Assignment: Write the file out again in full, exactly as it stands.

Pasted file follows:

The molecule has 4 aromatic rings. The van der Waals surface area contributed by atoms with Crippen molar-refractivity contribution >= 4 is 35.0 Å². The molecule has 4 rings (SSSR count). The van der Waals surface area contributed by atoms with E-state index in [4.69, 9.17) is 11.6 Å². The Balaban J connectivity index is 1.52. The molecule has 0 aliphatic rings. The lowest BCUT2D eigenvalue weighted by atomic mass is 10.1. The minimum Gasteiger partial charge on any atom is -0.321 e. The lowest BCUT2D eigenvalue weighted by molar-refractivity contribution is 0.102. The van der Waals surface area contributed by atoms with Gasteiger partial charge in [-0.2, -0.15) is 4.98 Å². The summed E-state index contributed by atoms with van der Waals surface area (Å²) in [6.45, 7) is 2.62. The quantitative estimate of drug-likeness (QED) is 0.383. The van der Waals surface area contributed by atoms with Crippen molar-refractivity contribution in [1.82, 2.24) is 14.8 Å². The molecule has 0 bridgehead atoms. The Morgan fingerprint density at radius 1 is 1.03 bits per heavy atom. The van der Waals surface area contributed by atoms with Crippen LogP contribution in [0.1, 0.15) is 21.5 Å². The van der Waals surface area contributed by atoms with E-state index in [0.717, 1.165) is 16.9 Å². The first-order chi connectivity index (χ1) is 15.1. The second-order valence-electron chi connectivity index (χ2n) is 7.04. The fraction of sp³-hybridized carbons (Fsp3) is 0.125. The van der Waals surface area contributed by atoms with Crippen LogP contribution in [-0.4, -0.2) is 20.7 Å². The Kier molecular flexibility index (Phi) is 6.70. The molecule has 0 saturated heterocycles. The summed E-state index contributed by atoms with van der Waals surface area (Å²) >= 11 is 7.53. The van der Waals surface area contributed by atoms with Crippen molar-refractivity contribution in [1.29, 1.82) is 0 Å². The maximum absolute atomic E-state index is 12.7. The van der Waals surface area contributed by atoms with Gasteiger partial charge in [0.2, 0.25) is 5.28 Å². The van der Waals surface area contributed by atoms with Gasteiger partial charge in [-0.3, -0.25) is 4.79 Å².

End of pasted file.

The molecule has 4 aromatic rings. The van der Waals surface area contributed by atoms with Crippen molar-refractivity contribution >= 4 is 35.0 Å². The molecule has 4 rings (SSSR count). The van der Waals surface area contributed by atoms with E-state index in [4.69, 9.17) is 11.6 Å². The Balaban J connectivity index is 1.52. The molecule has 0 aliphatic rings. The lowest BCUT2D eigenvalue weighted by atomic mass is 10.1. The minimum Gasteiger partial charge on any atom is -0.321 e. The lowest BCUT2D eigenvalue weighted by molar-refractivity contribution is 0.102. The van der Waals surface area contributed by atoms with Gasteiger partial charge in [-0.2, -0.15) is 4.98 Å². The summed E-state index contributed by atoms with van der Waals surface area (Å²) in [6.45, 7) is 2.62. The quantitative estimate of drug-likeness (QED) is 0.383. The van der Waals surface area contributed by atoms with Crippen molar-refractivity contribution in [1.82, 2.24) is 14.8 Å². The molecule has 0 bridgehead atoms. The Morgan fingerprint density at radius 1 is 1.03 bits per heavy atom. The van der Waals surface area contributed by atoms with Crippen LogP contribution in [0.1, 0.15) is 21.5 Å². The van der Waals surface area contributed by atoms with E-state index in [0.717, 1.165) is 16.9 Å². The first-order chi connectivity index (χ1) is 15.1. The second-order valence-electron chi connectivity index (χ2n) is 7.04. The fraction of sp³-hybridized carbons (Fsp3) is 0.125. The van der Waals surface area contributed by atoms with Crippen LogP contribution in [-0.4, -0.2) is 20.7 Å². The Kier molecular flexibility index (Phi) is 6.70. The molecule has 0 saturated heterocycles. The summed E-state index contributed by atoms with van der Waals surface area (Å²) >= 11 is 7.53. The van der Waals surface area contributed by atoms with Crippen molar-refractivity contribution in [1.29, 1.82) is 0 Å². The maximum absolute atomic E-state index is 12.7. The van der Waals surface area contributed by atoms with Gasteiger partial charge in [0.2, 0.25) is 5.28 Å². The van der Waals surface area contributed by atoms with Gasteiger partial charge in [-0.3, -0.25) is 4.79 Å².